The Fotile 4-in-1 comes well-packed in a large cardboard box. You’ll probably need more than one person to wrestle it out of the packaging, but once it’s out, it’s a breeze to set up. Just slide in the included racks and plug it in, and—after a brief cleaning cycle described in the manual—you should be good to go. There’s a drawer that pulls out from below the door that you can fill with water for steaming, and while it’s a little tricky to fill that up and not get water everywhere, it’s certainly doable if you do it over the sink and get the angle just right.
Here’s where we note, though, that the machine has a rather large steam vent, which sort of sticks out of the machine’s rear. If you’re steaming anything in the oven, a fairly large amount of steam will come out of said vent, meaning you’re going to want to be conscious about where you place the oven in relation to cabinets, wallpaper, or anything else that might be affected by that gaseous water.
Beyond that, the oven can also get a bit hot if you’re using it for longer periods of time—to roast a chicken, let’s say—meaning you’ll also have to keep it a good distance away from other cabinets and from items you won’t want getting too toasty. We found both of these lessons out the hard way after the steam somehow caused a small portion of our cabinets’ wood stain to run, and all the chocolate chips in said cabinet to slightly melt. Some Amazon buyers have mentioned having to DIY a vent attachment out of parts from a hardware store, which isn’t the worst thing in the world, but it’s also not ideal, especially considering that at $499, the oven’s not exactly inexpensive.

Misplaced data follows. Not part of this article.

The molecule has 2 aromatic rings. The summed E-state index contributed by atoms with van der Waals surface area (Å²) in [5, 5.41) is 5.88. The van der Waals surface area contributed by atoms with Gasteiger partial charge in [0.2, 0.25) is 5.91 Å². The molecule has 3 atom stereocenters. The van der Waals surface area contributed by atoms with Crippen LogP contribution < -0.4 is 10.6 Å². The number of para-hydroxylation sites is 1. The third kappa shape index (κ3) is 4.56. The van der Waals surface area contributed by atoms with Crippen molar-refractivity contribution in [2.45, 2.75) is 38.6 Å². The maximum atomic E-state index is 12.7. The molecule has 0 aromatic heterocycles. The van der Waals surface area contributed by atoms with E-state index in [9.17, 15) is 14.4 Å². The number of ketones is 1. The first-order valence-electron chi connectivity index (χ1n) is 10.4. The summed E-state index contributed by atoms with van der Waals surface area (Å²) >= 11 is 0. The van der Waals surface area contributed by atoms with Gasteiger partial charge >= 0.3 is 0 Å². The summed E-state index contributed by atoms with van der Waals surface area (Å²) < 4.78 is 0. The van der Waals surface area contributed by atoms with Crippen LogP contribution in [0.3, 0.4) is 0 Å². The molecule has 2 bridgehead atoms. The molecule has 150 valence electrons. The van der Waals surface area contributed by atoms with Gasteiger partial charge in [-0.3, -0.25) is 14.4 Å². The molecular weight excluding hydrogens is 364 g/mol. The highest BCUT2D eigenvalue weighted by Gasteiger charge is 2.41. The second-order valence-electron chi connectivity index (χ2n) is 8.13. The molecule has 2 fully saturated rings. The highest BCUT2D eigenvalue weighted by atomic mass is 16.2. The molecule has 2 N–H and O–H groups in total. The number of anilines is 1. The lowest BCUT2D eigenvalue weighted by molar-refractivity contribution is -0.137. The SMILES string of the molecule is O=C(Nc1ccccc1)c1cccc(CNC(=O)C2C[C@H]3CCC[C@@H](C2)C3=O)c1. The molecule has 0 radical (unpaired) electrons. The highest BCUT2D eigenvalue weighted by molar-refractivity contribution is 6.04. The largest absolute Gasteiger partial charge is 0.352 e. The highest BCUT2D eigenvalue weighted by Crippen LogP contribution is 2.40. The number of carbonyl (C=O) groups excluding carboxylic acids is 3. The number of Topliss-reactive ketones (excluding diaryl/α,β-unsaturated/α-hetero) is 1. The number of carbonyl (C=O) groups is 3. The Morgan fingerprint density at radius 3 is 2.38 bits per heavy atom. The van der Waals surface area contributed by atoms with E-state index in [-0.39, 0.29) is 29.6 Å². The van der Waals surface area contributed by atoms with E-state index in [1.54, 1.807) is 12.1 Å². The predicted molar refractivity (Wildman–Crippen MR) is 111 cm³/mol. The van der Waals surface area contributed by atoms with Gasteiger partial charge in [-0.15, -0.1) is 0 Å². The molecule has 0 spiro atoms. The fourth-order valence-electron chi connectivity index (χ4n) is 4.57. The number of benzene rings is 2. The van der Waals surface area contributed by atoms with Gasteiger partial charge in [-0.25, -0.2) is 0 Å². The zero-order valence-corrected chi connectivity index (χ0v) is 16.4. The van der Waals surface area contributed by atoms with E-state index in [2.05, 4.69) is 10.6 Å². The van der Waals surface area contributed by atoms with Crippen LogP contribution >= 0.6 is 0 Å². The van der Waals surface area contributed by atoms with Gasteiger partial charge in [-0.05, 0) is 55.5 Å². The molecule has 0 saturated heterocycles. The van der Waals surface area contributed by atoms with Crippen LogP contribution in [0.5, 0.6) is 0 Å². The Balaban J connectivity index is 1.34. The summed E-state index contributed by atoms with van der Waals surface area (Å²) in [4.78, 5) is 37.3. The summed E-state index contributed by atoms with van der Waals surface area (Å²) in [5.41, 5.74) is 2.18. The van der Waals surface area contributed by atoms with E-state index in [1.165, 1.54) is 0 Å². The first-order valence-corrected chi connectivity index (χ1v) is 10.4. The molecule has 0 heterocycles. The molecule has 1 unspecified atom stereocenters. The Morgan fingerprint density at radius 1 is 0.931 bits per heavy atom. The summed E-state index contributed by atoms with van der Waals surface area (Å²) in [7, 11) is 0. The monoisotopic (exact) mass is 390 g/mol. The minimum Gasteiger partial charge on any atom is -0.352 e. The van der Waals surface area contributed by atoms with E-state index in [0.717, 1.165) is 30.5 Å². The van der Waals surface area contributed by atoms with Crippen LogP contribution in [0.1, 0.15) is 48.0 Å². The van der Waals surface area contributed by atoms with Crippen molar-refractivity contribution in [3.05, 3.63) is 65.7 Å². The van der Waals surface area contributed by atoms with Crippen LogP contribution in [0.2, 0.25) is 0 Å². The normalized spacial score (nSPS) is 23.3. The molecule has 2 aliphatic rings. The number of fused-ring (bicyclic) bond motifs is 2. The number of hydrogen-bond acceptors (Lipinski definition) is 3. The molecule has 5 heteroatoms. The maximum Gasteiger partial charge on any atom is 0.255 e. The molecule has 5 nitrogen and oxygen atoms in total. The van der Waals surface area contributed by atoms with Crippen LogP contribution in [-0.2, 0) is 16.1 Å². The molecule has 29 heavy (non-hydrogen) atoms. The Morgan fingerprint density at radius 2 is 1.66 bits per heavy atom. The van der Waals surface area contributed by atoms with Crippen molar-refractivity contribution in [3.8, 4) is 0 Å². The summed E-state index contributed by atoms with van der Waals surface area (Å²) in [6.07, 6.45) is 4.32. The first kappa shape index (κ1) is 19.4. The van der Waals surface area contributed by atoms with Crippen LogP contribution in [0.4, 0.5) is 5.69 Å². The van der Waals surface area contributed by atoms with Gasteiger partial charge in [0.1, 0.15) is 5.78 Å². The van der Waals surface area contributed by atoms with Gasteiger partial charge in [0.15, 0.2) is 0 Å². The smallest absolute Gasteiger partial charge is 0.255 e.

Fotile Chef Cubii: Performance
We really wanted to like the Fotile 4-in-1, but ultimately we just found ourselves more frustrated than impressed. As mentioned above, the oven’s knobs felt fussy and hard to use. The LED screen has almost too many options to choose from, meaning you’ll always have to pick from steam, low steam, true convection, convection bake, broil, steam-bake, steam clean, descale, warm, proof, dehydrate, air fry, or “menus,” which will take you to the 40 different presets, all of which are weirdly specific also slightly confusing. A far cry from the world of the best microwaves.